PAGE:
Judge Suspends Sentences For Striegle, With Conditions
A New Martinsville woman pleaded to drug and child abuse charges in Wetzel County Circuit Court on April 29. Judge David Hummel Jr. offered suspended sentences with various conditions.
Lujuana Louise Striegle, 22, of 187 North State Route 2, New Martinsville, pleaded guilty to four felony counts. With her attorney Jeremiah Gardner she stood before Judge Hummel and special prosecutor Worthy Paul. Hummel sentenced Striegle to the West Virginia State Penitentiary for Women for a concurrent sentence of one-15 years. Count one, felony offense of possession of a controlled substance (heroin) with intent to deliver holds a sentence of one-15 years, as does her separate indictment of felony offense delivery of a controlled substance (Vicodin). Counts two and three of her three-county indictment-felony offense possession of a controlled substance (marijuana) with intent to deliver, and felony offense child neglect creating risk of serious bodily injury or death-hold a sentence of one-five years each. Striegle was given credit for 50 days served.
However, her sentence was suspended to: five years on adult supervised probation, successful completion of the drug court program, and registry to the child abuse and neglect registry for the rest of her life. Additionally, Striegle forfeited the cash found in her home and must reimburse $40 for the controlled buy conducted in her home. This ruling stemmed from the plea agreement and Paul’s belief that the primary concerns are the children. It was clarified Striegle’s two children would remain in her custody unless she did not complete drug court. Should she not successfully complete the drug court the children would be put into foster care. The state’s genuine wish was that the children know their own mother. Also for the benefit of Striegle and her children, they are ordered to relocate to Marshall County to get Striegle away from her social circles and allow her the accessibility to attend Marshall County’s drug court counseling program.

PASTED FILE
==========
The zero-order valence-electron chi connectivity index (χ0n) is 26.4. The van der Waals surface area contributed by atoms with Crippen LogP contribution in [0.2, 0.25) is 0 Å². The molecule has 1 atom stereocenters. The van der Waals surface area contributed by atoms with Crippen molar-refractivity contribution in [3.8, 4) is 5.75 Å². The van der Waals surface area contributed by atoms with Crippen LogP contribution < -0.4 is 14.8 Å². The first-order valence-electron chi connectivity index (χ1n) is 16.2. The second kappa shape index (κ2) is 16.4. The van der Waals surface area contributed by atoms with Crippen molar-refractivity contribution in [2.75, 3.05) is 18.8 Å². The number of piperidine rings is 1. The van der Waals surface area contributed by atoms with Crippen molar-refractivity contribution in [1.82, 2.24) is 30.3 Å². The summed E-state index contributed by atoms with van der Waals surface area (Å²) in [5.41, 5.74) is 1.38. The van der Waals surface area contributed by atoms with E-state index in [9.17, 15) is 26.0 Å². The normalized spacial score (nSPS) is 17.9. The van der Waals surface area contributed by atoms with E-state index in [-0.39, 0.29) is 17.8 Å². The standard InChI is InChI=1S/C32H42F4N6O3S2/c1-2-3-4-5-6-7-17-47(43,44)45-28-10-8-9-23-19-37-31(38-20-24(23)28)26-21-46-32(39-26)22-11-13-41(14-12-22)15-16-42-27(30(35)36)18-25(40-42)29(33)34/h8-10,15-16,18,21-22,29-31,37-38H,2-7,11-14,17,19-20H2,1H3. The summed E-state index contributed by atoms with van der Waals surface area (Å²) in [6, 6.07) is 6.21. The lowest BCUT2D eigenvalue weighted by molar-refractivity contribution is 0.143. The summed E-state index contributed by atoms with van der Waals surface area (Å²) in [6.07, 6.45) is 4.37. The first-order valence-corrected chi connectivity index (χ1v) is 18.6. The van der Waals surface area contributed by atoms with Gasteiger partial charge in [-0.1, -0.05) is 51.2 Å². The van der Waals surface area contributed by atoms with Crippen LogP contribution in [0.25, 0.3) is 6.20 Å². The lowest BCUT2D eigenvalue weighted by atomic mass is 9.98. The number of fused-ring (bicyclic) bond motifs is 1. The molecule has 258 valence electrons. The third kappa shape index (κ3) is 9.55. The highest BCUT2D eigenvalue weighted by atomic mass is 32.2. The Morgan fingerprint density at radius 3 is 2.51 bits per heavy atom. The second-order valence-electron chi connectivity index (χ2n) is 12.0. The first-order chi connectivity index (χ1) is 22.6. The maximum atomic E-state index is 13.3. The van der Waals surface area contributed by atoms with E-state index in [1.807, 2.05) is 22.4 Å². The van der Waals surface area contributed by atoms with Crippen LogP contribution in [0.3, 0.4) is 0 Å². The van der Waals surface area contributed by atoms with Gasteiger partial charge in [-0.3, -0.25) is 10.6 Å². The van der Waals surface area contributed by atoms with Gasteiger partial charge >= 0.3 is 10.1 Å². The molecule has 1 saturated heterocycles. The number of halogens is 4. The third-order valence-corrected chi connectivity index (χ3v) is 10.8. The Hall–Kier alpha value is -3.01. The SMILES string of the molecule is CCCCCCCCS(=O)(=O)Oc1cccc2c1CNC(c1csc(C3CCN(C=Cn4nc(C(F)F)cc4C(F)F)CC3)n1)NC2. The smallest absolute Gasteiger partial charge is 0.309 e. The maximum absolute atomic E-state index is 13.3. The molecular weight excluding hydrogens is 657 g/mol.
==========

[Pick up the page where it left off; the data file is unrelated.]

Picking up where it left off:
Striegle holds a four-count conviction. Three counts are said to have occurred on or about Jan. 12. While the separate indictment, felony offense of delivery of a controlled substance (Vicodin), is to have occurred on or about Dec. 21, 2009.
Two cases were dismissed in Wetzel County Circuit Court. Vincent Wesley Wade, 25, of P.O. Box 323, Hundred, was present for a plea. Alongside his attorney, Jeremiah Gardner, Vincent Wade agreed to make restitution of $735 for the cost of Roger Watson’s four-wheeler which was set on fire. His case was then dismissed in circuit court and remanded to magistrate court.
Vincent Wade held a one-count indictment of third-degree arson wherein on or about July 26, 2009, he allegedly willfully, maliciously, intentionally, unlawfully, knowingly, and feloniously set fire to a 1986 Honda 250cc Four Trax four-wheeler at the intersection of state Route 250 and Petit’s Flat Road in Wetzel County.
Herbert C. Rice, 49, of HC 61, Box 53, Knob Fork, went before Hummel for a status hearing. Present with attorney Kevin Neiswonger and state special prosecutor Worthy Paul, it was promptly ruled Rice’s case be dismissed without prejudice. Rice does however have bond supervision in Berkeley County.
Rice was indicted in May 2007 on one count first degree sexual assault involving a child, one count first degree sexual abuse, one count incest, and one count sexual abuse by a custodian. He also faced charges in Berkley County in June.
In a companion case Amy Rice, Herbert’s wife, was also present in Judge Hummel’s courtroom as she faced the Honorable Judith Goontz and the state for a writ of prohibition. After several moments of conversation between counsel regarding the logic of moving this case forward given its parent case’s dismissal just minutes before, a lengthy bench conversation took place. As this is an especially atypical case, Hummel decided he would rule later on the matter.